We know, now, how this story ends. An utterly dominant Lightning performance in Game 6, a 2-0 win over a Dallas team that was not just happy to be here. A Stanley Cup, raised and kissed and passed from man-to-man as it is every year, after a pyrotechnic-graced celebration in a shadowed, empty arena, where the loudest voice was an unjeered Gary Bettman’s, which decidedly does not happen every year. The climax of the strangest season in NHL history, which lasted nearly a full calendar year, and a double-bubbled, soft-around-the-edges postseason that threatened to give the whole season an asterisk, but will not, because the best team won. This story ends with Victor Hedman adding to his surely sagging trophy shelf with a Conn Smythe, and Steven Stamkos, after playing less than three minutes of hockey in seven months, lifting the Cup. But where did it begin?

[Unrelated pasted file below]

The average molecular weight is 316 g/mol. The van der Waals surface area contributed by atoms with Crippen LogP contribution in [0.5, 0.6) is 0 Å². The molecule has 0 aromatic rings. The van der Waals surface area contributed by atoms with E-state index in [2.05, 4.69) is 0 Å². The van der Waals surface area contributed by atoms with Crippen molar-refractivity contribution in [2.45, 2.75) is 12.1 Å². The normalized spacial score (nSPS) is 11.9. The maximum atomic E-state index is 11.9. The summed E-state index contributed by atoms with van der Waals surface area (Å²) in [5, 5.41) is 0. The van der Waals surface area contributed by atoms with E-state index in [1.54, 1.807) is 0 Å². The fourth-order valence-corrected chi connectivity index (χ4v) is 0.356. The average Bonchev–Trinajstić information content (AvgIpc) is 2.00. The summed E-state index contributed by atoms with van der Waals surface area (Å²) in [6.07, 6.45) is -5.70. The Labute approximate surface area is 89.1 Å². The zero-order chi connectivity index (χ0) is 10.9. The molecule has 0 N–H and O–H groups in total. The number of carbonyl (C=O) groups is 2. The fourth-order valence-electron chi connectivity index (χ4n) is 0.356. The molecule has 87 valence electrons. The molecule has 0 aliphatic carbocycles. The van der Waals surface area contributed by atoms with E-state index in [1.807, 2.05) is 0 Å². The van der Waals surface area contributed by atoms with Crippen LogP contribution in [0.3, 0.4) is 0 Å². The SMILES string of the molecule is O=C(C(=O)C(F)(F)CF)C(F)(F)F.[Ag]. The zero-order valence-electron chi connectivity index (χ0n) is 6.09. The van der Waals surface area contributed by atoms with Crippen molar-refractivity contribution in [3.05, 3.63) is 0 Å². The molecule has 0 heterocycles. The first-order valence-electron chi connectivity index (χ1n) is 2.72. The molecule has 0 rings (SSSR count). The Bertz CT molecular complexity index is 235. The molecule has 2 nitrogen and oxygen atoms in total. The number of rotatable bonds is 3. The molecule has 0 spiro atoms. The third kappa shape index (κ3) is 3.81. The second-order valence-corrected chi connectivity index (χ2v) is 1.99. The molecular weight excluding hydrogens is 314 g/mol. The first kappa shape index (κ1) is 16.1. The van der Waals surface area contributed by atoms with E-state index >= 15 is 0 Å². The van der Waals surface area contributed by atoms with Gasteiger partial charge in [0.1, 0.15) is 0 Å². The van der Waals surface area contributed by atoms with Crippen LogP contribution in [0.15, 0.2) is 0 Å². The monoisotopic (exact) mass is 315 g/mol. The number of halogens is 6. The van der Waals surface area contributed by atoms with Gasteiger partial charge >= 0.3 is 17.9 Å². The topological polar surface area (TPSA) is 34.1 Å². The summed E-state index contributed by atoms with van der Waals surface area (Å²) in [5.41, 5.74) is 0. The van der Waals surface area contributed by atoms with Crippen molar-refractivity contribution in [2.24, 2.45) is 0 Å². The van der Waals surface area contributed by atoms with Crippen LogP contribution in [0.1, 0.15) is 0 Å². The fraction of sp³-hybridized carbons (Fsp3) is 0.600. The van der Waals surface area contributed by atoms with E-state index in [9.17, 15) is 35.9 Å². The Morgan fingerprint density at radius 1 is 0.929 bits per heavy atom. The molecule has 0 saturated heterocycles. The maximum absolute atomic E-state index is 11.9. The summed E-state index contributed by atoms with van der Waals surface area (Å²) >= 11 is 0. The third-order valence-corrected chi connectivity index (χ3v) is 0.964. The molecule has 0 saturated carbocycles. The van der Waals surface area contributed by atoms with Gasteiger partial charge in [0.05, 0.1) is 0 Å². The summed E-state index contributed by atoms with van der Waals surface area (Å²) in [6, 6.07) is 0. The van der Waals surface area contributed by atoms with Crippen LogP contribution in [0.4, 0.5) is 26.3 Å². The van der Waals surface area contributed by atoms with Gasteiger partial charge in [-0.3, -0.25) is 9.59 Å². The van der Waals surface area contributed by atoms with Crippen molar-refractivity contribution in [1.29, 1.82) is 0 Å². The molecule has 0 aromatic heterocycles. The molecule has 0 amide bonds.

It depends on which story you’re telling, I suppose. If it’s the story of this pandemic-interrupted season and disjointed playoffs, which saw Tampa dispatch the Blue Jackets to earn some measure of revenge, the Bruins to topple hockey’s top seed, the Islanders to fend off a young, flawed team that might have reminded the Lightning of themselves a few years ago, and a Stars team that put up a fight but just ran out of steam, then it begins back in March when the world changed. It’s good, perhaps, that regular-season records were mentally thrown out. The Lightning could’ve been accused of sleepwalking through large parts of the season, after being world-beaters in the previous one before bowing out in the playoffs without winning a game. Sometimes it’s hard for talented teams to turn it on and off like a light, and there’s no guarantee the Lightning would have been able to do it for a normal postseason, instead of getting to make a standing start like every other team. The bubble, first in Toronto and ultimately in Edmonton, was good to the Lightning, perhaps because of unfinished business from the year before, perhaps because of unflappable veterans throughout the roster, perhaps because they were simply hockey’s best team, and that won out. There were other talented teams who clearly had no interest in spending more time in the bubble than they needed to; it was absolutely not a given that the Lightning would care enough to do this for two months. “It takes a lot to be in a bubble for 80 days, or whatever long it was,” Hedman said. “But it’s all worth it now.”